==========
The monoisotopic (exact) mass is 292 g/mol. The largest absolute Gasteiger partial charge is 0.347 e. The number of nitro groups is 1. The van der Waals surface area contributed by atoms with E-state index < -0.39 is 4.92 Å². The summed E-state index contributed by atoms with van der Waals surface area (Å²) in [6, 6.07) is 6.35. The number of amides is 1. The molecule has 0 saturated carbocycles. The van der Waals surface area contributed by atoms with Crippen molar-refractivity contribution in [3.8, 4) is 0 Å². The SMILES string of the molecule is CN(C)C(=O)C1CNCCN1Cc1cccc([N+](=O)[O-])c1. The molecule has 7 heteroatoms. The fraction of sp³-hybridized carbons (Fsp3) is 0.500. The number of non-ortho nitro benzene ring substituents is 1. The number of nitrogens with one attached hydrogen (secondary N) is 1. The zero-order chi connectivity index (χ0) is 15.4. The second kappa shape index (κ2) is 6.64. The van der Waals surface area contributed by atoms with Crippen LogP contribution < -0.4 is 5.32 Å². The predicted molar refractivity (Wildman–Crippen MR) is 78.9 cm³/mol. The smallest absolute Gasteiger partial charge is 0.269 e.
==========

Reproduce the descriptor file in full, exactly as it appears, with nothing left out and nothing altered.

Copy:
The monoisotopic (exact) mass is 292 g/mol. The largest absolute Gasteiger partial charge is 0.347 e. The number of nitro groups is 1. The van der Waals surface area contributed by atoms with E-state index < -0.39 is 4.92 Å². The summed E-state index contributed by atoms with van der Waals surface area (Å²) in [6, 6.07) is 6.35. The number of amides is 1. The molecule has 0 saturated carbocycles. The van der Waals surface area contributed by atoms with Crippen molar-refractivity contribution in [3.8, 4) is 0 Å². The SMILES string of the molecule is CN(C)C(=O)C1CNCCN1Cc1cccc([N+](=O)[O-])c1. The molecule has 7 heteroatoms. The fraction of sp³-hybridized carbons (Fsp3) is 0.500. The number of non-ortho nitro benzene ring substituents is 1. The number of nitrogens with one attached hydrogen (secondary N) is 1. The zero-order chi connectivity index (χ0) is 15.4. The second kappa shape index (κ2) is 6.64. The van der Waals surface area contributed by atoms with Crippen LogP contribution < -0.4 is 5.32 Å². The predicted molar refractivity (Wildman–Crippen MR) is 78.9 cm³/mol. The smallest absolute Gasteiger partial charge is 0.269 e.